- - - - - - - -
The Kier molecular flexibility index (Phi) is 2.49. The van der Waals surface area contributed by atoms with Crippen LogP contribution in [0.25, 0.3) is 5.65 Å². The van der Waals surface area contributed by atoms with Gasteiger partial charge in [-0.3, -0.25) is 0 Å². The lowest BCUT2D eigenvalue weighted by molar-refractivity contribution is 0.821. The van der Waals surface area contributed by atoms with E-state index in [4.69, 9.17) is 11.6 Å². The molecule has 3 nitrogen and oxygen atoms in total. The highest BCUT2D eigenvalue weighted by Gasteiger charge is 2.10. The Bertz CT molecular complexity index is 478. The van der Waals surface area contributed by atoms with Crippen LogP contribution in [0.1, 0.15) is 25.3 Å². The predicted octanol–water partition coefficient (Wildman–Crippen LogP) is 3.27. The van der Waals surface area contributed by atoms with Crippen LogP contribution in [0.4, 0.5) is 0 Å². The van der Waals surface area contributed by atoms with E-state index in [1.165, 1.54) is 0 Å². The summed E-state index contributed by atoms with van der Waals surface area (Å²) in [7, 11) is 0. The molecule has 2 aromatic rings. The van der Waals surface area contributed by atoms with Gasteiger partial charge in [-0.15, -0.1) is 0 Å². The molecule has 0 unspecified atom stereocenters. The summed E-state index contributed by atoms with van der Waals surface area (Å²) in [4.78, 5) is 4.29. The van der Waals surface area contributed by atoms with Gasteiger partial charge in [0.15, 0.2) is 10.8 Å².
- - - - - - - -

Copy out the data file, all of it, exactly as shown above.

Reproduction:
The Kier molecular flexibility index (Phi) is 2.49. The van der Waals surface area contributed by atoms with Crippen LogP contribution in [0.25, 0.3) is 5.65 Å². The van der Waals surface area contributed by atoms with Gasteiger partial charge in [-0.3, -0.25) is 0 Å². The lowest BCUT2D eigenvalue weighted by molar-refractivity contribution is 0.821. The van der Waals surface area contributed by atoms with E-state index in [4.69, 9.17) is 11.6 Å². The molecule has 3 nitrogen and oxygen atoms in total. The highest BCUT2D eigenvalue weighted by Gasteiger charge is 2.10. The Bertz CT molecular complexity index is 478. The van der Waals surface area contributed by atoms with Crippen LogP contribution in [0.1, 0.15) is 25.3 Å². The predicted octanol–water partition coefficient (Wildman–Crippen LogP) is 3.27. The van der Waals surface area contributed by atoms with Crippen LogP contribution in [0.4, 0.5) is 0 Å². The van der Waals surface area contributed by atoms with E-state index in [1.165, 1.54) is 0 Å². The summed E-state index contributed by atoms with van der Waals surface area (Å²) in [7, 11) is 0. The molecule has 2 aromatic rings. The van der Waals surface area contributed by atoms with Gasteiger partial charge in [-0.15, -0.1) is 0 Å². The molecule has 0 unspecified atom stereocenters. The summed E-state index contributed by atoms with van der Waals surface area (Å²) in [4.78, 5) is 4.29. The van der Waals surface area contributed by atoms with Gasteiger partial charge in [0.15, 0.2) is 10.8 Å².